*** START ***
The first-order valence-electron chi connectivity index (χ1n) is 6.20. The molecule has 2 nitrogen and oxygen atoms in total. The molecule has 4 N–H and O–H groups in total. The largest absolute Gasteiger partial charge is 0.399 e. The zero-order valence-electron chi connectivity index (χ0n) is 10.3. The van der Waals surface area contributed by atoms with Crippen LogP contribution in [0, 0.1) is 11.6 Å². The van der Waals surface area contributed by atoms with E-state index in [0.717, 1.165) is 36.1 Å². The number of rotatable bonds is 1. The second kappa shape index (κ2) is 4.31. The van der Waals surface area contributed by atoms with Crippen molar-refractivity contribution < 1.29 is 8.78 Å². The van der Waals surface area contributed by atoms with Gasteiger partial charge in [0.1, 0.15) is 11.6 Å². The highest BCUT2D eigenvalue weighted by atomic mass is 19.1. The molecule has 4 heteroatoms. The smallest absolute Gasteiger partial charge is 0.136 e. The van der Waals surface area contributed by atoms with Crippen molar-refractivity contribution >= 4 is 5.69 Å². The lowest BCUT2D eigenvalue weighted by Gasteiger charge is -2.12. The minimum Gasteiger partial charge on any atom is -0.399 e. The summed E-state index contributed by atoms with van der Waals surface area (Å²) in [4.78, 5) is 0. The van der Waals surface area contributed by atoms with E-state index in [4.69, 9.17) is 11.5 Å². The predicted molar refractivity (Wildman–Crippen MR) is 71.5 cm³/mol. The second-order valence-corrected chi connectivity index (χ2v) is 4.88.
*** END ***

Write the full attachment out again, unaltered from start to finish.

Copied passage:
The first-order valence-electron chi connectivity index (χ1n) is 6.20. The molecule has 2 nitrogen and oxygen atoms in total. The molecule has 4 N–H and O–H groups in total. The largest absolute Gasteiger partial charge is 0.399 e. The zero-order valence-electron chi connectivity index (χ0n) is 10.3. The van der Waals surface area contributed by atoms with Crippen LogP contribution in [0, 0.1) is 11.6 Å². The van der Waals surface area contributed by atoms with E-state index in [0.717, 1.165) is 36.1 Å². The number of rotatable bonds is 1. The second kappa shape index (κ2) is 4.31. The van der Waals surface area contributed by atoms with Crippen molar-refractivity contribution < 1.29 is 8.78 Å². The van der Waals surface area contributed by atoms with Gasteiger partial charge in [0.1, 0.15) is 11.6 Å². The highest BCUT2D eigenvalue weighted by atomic mass is 19.1. The molecule has 4 heteroatoms. The smallest absolute Gasteiger partial charge is 0.136 e. The van der Waals surface area contributed by atoms with Crippen molar-refractivity contribution >= 4 is 5.69 Å². The lowest BCUT2D eigenvalue weighted by Gasteiger charge is -2.12. The minimum Gasteiger partial charge on any atom is -0.399 e. The summed E-state index contributed by atoms with van der Waals surface area (Å²) in [4.78, 5) is 0. The van der Waals surface area contributed by atoms with E-state index in [4.69, 9.17) is 11.5 Å². The predicted molar refractivity (Wildman–Crippen MR) is 71.5 cm³/mol. The second-order valence-corrected chi connectivity index (χ2v) is 4.88.